Belated appreciation for the history-making Florence Price
The modern rediscovery of the little-known African-American composer Florence Price only began in 2009, when a large number of her manuscripts was unearthed in a dilapidated, abandoned house in St. Anne, Illinois.
Florence was born in 1887 in Little Rock, Arkansas, to a music teacher mother and a dentist father. Her mother was very encouraging with her daughter's natural musical talents which later motivated teenage Florence to pursue it professionally at the New England Conservatory of Music, majoring in piano and organ.
After moving to Chicago in 1927, Florence continued to study composition, publishing four pieces for piano a year later.
While working on complex compositions that facilitated her growth and self-actualization as a visionary artist but could never bring financial profit, Florence wrote radio jingles and popular songs under the name 'Vee Jay' and even accompanied silent films at the organ.
The long-awaited breakthrough came in 1932, when Price's Symphony in E minor won Chicago's Wanamaker Music Contest.
Next year, conductor Frederick Stock debuted the symphony with the Chicago Symphony Orchestra which secured Price her place in history as the first African-American woman to have a symphony performed by a major American orchestra.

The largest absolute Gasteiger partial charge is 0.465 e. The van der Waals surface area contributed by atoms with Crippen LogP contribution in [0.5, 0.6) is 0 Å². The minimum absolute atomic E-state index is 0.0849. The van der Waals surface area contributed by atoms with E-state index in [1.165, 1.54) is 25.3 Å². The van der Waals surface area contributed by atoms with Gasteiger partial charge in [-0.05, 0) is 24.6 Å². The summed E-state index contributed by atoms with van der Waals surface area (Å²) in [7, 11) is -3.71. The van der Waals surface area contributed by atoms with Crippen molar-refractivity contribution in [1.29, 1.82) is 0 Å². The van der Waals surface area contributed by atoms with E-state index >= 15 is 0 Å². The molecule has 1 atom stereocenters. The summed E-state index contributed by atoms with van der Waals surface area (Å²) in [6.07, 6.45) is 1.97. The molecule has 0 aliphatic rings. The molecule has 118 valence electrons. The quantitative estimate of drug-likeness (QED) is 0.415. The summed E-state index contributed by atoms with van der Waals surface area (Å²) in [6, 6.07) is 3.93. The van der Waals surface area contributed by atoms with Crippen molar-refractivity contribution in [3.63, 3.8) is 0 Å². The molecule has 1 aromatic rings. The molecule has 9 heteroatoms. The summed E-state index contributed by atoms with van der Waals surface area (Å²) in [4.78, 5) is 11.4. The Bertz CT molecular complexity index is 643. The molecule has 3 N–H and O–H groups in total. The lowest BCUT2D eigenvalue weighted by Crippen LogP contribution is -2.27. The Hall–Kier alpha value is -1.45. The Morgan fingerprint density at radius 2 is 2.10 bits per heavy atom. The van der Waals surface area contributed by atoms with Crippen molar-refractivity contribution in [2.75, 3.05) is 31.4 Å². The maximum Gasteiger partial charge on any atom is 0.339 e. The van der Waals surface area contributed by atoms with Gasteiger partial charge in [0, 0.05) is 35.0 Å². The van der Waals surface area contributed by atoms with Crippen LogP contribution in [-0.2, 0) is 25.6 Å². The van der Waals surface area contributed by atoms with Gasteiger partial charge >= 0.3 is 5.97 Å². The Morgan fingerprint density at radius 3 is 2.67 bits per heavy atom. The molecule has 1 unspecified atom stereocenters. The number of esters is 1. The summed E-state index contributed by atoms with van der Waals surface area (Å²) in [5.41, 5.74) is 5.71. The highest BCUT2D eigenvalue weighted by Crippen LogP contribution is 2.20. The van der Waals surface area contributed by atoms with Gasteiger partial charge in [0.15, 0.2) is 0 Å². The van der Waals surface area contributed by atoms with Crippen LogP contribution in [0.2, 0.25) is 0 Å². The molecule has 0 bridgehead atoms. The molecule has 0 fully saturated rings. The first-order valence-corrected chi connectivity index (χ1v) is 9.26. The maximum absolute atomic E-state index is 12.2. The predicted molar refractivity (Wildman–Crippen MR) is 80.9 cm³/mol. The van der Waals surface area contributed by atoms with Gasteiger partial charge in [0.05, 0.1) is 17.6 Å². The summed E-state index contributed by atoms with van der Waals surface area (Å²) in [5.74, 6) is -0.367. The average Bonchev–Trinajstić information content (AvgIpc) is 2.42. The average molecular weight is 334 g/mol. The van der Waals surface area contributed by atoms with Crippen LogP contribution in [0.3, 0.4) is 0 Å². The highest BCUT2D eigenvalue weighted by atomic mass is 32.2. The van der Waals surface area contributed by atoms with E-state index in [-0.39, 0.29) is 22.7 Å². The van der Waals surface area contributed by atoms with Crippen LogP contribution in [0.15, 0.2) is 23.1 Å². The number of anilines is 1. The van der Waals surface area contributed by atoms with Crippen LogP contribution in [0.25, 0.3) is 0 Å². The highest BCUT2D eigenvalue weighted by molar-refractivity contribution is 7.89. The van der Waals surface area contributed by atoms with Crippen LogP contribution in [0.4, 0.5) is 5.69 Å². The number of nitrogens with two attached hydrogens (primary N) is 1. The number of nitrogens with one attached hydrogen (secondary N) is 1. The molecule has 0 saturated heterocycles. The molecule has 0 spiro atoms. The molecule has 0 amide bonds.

Florence’s music brings together the European classical tradition, modernism, and the haunting melodies of African-American folk tunes and spirituals that reflect the grueling and complex reality her community was facing at the time.
Price completed her last work, Violin Concerto No. 2, in 1952, the year before her sudden death at age 66. The manuscript was never published, remaining in possession of Price's daughter until her death in 1975. Since then, the concerto has been considered lost until its miraculous discovery in 2009.
Ryan Cockerham and Janacek Philharmonic Orchestra perform Violin Concerto No. 2 with Er-Gene Kahng as solo violin:
Previously obscured by history, Price has been finally getting the well-deserved attention as more African-American composers finally find representation in the industry.